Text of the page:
Ben Wear had an interesting column in the Statesman several days ago--at least interesting to those of us who hope that moving freight rail from the Union Pacific line through Austin will NOT destroy the Coupland community. His column explains why it might be harder than the "powers that be" have let on to remove the UP freight traffic. Compliments to Ben for noticing and analyzing this, and I wonder why the activists in the movement to run commuter rail from Georgetown to San Antonio have not mentioned it.
Quarries present quandary for commuter rail push
A half-dozen quarries line the Union Pacific track in Round Rock-San Antonio corridor, making it problematic to move freight traffic to a new line east of Austin.
Ben describes the "quarries out west of the interstate. First, one just south of Buda. Then a large one by the community of Hunter, between San Marcos and New Braunfels. I saw two more before I got to Loop 1604 north of San Antonio.
". . . They hug the east edge of the Hill Country, just as I-35 does. And just as does Union Pacific's rail line, the one that cuts through Austin and San Marcos.
"Moving Union Pacific's freight traffic off to some new track miles to the east [eastern Williamson County], something that Central Texas civic leaders have pursued fruitlessly for years, may be more complicated than I had been led to believe. Because all those quarries, plus Austin White Lime in Northwest Austin and an enormous quarry operation north of Round Rock send their rock off to market on that Union Pacific track.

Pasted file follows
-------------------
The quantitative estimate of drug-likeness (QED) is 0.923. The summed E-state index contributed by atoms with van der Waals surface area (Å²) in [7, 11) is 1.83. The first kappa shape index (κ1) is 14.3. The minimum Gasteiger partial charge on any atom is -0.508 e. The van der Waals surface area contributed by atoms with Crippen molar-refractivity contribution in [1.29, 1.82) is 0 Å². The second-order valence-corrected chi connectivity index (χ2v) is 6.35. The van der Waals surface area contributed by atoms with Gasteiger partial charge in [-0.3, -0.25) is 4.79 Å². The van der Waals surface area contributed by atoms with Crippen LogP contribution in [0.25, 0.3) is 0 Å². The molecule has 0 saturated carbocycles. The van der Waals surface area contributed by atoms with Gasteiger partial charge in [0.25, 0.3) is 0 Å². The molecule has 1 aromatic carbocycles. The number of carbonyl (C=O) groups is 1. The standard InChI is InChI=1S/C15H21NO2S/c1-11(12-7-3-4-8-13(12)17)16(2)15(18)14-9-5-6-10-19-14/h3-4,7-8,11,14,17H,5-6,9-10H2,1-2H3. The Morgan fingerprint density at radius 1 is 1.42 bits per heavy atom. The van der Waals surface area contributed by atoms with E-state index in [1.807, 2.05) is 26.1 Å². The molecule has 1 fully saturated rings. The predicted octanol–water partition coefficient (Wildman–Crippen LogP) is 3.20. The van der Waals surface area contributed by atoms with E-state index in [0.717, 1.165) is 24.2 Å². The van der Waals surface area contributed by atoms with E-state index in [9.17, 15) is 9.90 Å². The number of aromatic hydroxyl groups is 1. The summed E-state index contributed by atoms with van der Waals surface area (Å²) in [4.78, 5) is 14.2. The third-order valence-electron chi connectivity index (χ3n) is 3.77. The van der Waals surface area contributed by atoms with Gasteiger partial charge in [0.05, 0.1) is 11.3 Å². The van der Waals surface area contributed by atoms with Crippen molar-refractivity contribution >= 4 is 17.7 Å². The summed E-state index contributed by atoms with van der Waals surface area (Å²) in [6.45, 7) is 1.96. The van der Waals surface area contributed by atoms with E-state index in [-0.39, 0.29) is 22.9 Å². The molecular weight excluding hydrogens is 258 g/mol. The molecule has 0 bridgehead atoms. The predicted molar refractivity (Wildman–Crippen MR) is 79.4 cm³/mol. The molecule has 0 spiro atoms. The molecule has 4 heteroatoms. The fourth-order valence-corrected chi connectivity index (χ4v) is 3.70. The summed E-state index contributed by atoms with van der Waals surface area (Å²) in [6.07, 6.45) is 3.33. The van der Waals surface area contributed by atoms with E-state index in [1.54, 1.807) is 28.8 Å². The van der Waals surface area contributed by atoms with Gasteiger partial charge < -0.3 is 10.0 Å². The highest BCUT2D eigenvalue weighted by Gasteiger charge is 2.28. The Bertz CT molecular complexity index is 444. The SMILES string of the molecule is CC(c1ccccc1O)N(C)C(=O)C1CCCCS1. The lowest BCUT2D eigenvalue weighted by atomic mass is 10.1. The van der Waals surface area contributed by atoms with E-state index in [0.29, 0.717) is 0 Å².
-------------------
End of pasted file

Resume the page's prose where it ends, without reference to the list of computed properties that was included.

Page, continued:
". . . Without finding a way to move all or almost all of those freight trains to some alternate track in the Taylor-Elgin-Bastrop corridor [possibly through downtown Coupland], the grandly named, if ill-financed, Austin-San Antonio Intermunicipal Commuter Rail District is just spinning its notional wheels.
"Asking them to truck all that rock 20 miles east to a new line would make little sense. . . .
". . . The Round Rock-San Antonio corridor was already going to have to compete with other parts of the state for what might be $1 billion to $2 billion, and a state study last year showed that relocating Union Pacific would cost between $883 million and $2.4 billion. [This is the Central Texas Rail Relocation Study that showed either a new line going from Taylor to San Antonio or expanding the existing line through Coupland.]
"No one has yet identified other funding sufficient to move Union Pacific, much less the additional $600 million or more to get the passenger trains up and running. . . . The Austin-San Antonio commuter line may eventually be the little train that could. But it may have to navigate around a bunch of limestone to get there. "